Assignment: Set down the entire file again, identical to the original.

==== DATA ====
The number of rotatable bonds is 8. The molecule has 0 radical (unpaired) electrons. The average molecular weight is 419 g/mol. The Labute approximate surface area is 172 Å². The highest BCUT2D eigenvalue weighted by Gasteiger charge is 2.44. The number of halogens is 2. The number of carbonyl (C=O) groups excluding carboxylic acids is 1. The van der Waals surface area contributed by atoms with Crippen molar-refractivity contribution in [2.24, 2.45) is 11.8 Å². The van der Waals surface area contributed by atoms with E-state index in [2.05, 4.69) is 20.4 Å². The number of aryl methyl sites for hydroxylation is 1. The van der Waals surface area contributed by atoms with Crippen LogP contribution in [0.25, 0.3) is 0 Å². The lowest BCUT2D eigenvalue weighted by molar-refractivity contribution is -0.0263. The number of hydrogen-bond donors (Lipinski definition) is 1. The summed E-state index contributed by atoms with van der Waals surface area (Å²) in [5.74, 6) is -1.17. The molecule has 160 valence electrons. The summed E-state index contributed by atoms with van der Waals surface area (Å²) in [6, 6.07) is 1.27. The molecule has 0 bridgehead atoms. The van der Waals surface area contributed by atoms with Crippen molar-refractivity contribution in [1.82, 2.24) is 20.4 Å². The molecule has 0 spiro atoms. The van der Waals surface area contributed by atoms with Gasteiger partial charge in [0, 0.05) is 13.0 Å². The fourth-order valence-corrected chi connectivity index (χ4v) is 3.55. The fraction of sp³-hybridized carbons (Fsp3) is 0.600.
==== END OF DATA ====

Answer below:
The number of rotatable bonds is 8. The molecule has 0 radical (unpaired) electrons. The average molecular weight is 419 g/mol. The Labute approximate surface area is 172 Å². The highest BCUT2D eigenvalue weighted by Gasteiger charge is 2.44. The number of halogens is 2. The number of carbonyl (C=O) groups excluding carboxylic acids is 1. The van der Waals surface area contributed by atoms with Crippen molar-refractivity contribution in [2.24, 2.45) is 11.8 Å². The van der Waals surface area contributed by atoms with E-state index in [2.05, 4.69) is 20.4 Å². The number of aryl methyl sites for hydroxylation is 1. The van der Waals surface area contributed by atoms with Crippen LogP contribution in [0.25, 0.3) is 0 Å². The lowest BCUT2D eigenvalue weighted by molar-refractivity contribution is -0.0263. The number of hydrogen-bond donors (Lipinski definition) is 1. The summed E-state index contributed by atoms with van der Waals surface area (Å²) in [5.74, 6) is -1.17. The molecule has 160 valence electrons. The summed E-state index contributed by atoms with van der Waals surface area (Å²) in [6, 6.07) is 1.27. The molecule has 0 bridgehead atoms. The van der Waals surface area contributed by atoms with Crippen molar-refractivity contribution in [1.82, 2.24) is 20.4 Å². The molecule has 0 spiro atoms. The van der Waals surface area contributed by atoms with Gasteiger partial charge in [0, 0.05) is 13.0 Å². The fourth-order valence-corrected chi connectivity index (χ4v) is 3.55. The fraction of sp³-hybridized carbons (Fsp3) is 0.600.